May 12, 2009 at 4:41 pm
I thought only bums fell asleep on public buses, but evidently jetlagged Americans do too. At 11:00am London time, 6:00am PastaQueen time, and after 22 hours of consciousness, my body finally screamed, “SLEEP!” as loudly as the bus driver was honking at the gridlock on Trafalgar Square. I had moved to the bottom of the hop-on-hop-off bus tour because the top was too cold and windy, but the combination of warmth and stillness made me lean against the window over my bag and enter a state of not quite sleeping, but not quite awake.
Realizing it would be very bad to fall asleep on a bus in a foreign country, I jumped off at the next stop, Buckingham Palace, and discovered the proper treatment for jetlag is lots and lots and lots of walking. I’d started the day by buying my bus ticket and hopping on outside St. Paul’s Cathedral. We drove across London Bridge and Tower Bridge and past lots of landmarks, but after hitting the snag at Trafalgar Square I got off and never got back on. This was either because the guide didn’t impress me much or my brain was too sleep-deprived to follow what he was saying. At least no one had BO, which cannot be said of my train ride into the city which was otherwise quite lovely. British houses have such cute chimneys! Lots and lots of chimneys. On my ride in from the airport I was hit with international wonder. The people on this train have British accents! The cars are driving on the wrong side of the street! They have funny license plates! It’s just like I’ve seen on TV and the movies! Only I’m here! For real!
After hopping off the tour bus, I walked from Buckingham Palace through St. James Park and then past Big Ben and Sri Lankan protesters. All of that was in the guidebook except for the protesters, who were sitting in the middle of the street, blocking traffic. I suspect they might have had something to do with the gridlock at Trafalgar Square. The best thing about walking in London is not the random protrester, but the nifty crosswalk buttons. When you hit the button to trigger the walk sign, it lights up and says “Wait” so you know it actually worked! In the states there is just a button which you compulsively press over and over again like an elevator button, never sure if your message is getting through.
I walked down Westminster Pier and got on a City Cruises boat that was included in my bus ticket. The boat guide was funny and informative, much better than the bus guide, which made me grateful enough to tip him a pound on the way off the boat. Of course, the bad thing about the exchange rate is that it makes it seem like I’m spending less money than I am. When I paid 27.50 pounds for my train pass, I thought, “Oh, 27.5 units of currency is not that much,” when really it’s about 40 dollars of my native currency, which is harder for my money-conscious mind to take.
The boat docked at Greenwich where I ate fish and chips and saw loads of cute little British school kids running around in their British school uniforms speaking in their British accents. Then I walked up this hill to the Royal British Observatory.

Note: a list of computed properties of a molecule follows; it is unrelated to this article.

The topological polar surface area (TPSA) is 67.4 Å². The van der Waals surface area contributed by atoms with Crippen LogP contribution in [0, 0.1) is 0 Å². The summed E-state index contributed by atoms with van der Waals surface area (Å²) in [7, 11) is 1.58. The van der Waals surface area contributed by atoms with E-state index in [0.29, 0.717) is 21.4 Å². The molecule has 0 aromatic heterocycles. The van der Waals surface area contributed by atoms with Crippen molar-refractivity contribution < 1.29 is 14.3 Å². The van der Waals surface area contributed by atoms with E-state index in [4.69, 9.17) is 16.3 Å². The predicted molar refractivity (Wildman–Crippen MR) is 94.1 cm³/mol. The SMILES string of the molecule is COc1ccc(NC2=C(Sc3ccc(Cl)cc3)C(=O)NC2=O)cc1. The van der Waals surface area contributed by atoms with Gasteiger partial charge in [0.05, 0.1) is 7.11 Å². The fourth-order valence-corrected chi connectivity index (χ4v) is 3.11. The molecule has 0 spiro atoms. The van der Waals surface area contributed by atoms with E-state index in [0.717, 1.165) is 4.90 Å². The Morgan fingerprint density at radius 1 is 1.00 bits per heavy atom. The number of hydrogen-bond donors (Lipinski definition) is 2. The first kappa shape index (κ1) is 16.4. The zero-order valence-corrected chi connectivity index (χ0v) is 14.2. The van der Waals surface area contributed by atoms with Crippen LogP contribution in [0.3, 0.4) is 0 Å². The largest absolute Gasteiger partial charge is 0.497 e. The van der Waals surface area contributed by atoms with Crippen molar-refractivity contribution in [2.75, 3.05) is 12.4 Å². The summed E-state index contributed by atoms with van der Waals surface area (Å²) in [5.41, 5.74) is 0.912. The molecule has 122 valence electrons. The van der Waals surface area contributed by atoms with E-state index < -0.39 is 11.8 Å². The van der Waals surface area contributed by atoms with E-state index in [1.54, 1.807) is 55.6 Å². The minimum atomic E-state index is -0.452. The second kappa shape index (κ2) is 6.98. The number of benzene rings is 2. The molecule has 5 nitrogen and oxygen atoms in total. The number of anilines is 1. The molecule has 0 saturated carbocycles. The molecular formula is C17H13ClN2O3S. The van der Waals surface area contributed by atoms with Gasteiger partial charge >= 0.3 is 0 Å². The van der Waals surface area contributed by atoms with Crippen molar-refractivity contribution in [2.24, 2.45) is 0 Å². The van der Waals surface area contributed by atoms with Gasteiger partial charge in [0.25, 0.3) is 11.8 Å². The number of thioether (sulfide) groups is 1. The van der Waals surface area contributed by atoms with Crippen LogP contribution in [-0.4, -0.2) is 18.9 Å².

Yes, I actually climbed that Big Fucking Hill. Why they made it a ramp, I don’t know. It was steep enough to justify stairs, felt like I was climbing stairs and would have been a death ramp for anyone in a wheelchair who would have one hell of a ride before they faceplanted into a lovely green British lawn. As if to taunt me, they added 4 stairs at the end as if to say, “Yes, we could have made these stairs, but we chose not to. Ha!” However, the view was amazing.
I also straddled the prime meridian, placing myself in the eastern and western hemispheres at the same time. I love getting the touristy shots. It’s more fun than PhotoShop.
Then I decided I was sick of Greenwich and sick of my purse making my back ache and I headed back for the boat which sailed back to London, again with my head down in a state of half-consciousness. I took the tube back to my hostel, which is rather nice even if it is within earshot of ringing church bells every hour on the hour. The girls coming back in at 4:30am speaking French bothered me more. I turned in at 10pm after doing a bit of reading about the places I planned to visit on Tuesday, finally escaping into sweet, sweet sleep. I’d never crossed this many time zones at once before, and in college I never, ever pulled an all-nighter. I always reached a point where I figured I was doing more harm than good and would go to asleep already. This might have been the longest period of continuous consciousness I have ever experienced, and I’m not crazy about doing it again.
I wish I were able to upload all my photos to Flickr as I’d planned, but free wi-fi is hard to find and the free connections I have found are abysmally slow. I bought an hour of time at my hostel, which I’m using to quickly check email and post blogs, but I don’t have time to upload 500 megabytes of photos. My hotel in Paris is supposed to have free wi-fi, so perhaps I can catch up then. Until then, I leave you with this, a picture of my fish and chips!
Earlier: European travel journal: Day 1, Sunday, May 10, 2009
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